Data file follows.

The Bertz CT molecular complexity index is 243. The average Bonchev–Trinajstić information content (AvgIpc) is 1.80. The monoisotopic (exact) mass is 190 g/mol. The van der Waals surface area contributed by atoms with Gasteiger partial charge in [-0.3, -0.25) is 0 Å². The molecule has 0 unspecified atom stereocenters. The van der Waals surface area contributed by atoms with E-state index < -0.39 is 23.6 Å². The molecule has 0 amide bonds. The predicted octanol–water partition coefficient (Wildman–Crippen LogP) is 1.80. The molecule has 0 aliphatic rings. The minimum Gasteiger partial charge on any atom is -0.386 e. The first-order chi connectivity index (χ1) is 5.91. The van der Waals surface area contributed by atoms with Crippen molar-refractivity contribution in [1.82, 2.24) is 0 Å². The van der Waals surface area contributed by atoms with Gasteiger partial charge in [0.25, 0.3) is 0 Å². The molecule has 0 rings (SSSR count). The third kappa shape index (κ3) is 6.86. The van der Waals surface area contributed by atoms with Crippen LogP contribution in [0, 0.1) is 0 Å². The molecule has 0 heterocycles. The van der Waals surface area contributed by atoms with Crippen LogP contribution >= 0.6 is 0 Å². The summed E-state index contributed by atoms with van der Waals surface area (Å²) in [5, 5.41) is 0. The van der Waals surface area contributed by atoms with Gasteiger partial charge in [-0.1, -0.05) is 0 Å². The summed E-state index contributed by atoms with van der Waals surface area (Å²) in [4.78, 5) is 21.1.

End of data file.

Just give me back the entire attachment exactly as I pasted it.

The Bertz CT molecular complexity index is 243. The average Bonchev–Trinajstić information content (AvgIpc) is 1.80. The monoisotopic (exact) mass is 190 g/mol. The van der Waals surface area contributed by atoms with Gasteiger partial charge in [-0.3, -0.25) is 0 Å². The molecule has 0 unspecified atom stereocenters. The van der Waals surface area contributed by atoms with E-state index < -0.39 is 23.6 Å². The molecule has 0 amide bonds. The predicted octanol–water partition coefficient (Wildman–Crippen LogP) is 1.80. The molecule has 0 aliphatic rings. The minimum Gasteiger partial charge on any atom is -0.386 e. The first-order chi connectivity index (χ1) is 5.91. The van der Waals surface area contributed by atoms with Crippen molar-refractivity contribution in [1.82, 2.24) is 0 Å². The van der Waals surface area contributed by atoms with Gasteiger partial charge in [0.25, 0.3) is 0 Å². The molecule has 0 rings (SSSR count). The third kappa shape index (κ3) is 6.86. The van der Waals surface area contributed by atoms with Crippen LogP contribution in [0, 0.1) is 0 Å². The molecule has 0 heterocycles. The van der Waals surface area contributed by atoms with Crippen LogP contribution >= 0.6 is 0 Å². The summed E-state index contributed by atoms with van der Waals surface area (Å²) in [5, 5.41) is 0. The van der Waals surface area contributed by atoms with Gasteiger partial charge in [-0.1, -0.05) is 0 Å². The summed E-state index contributed by atoms with van der Waals surface area (Å²) in [4.78, 5) is 21.1.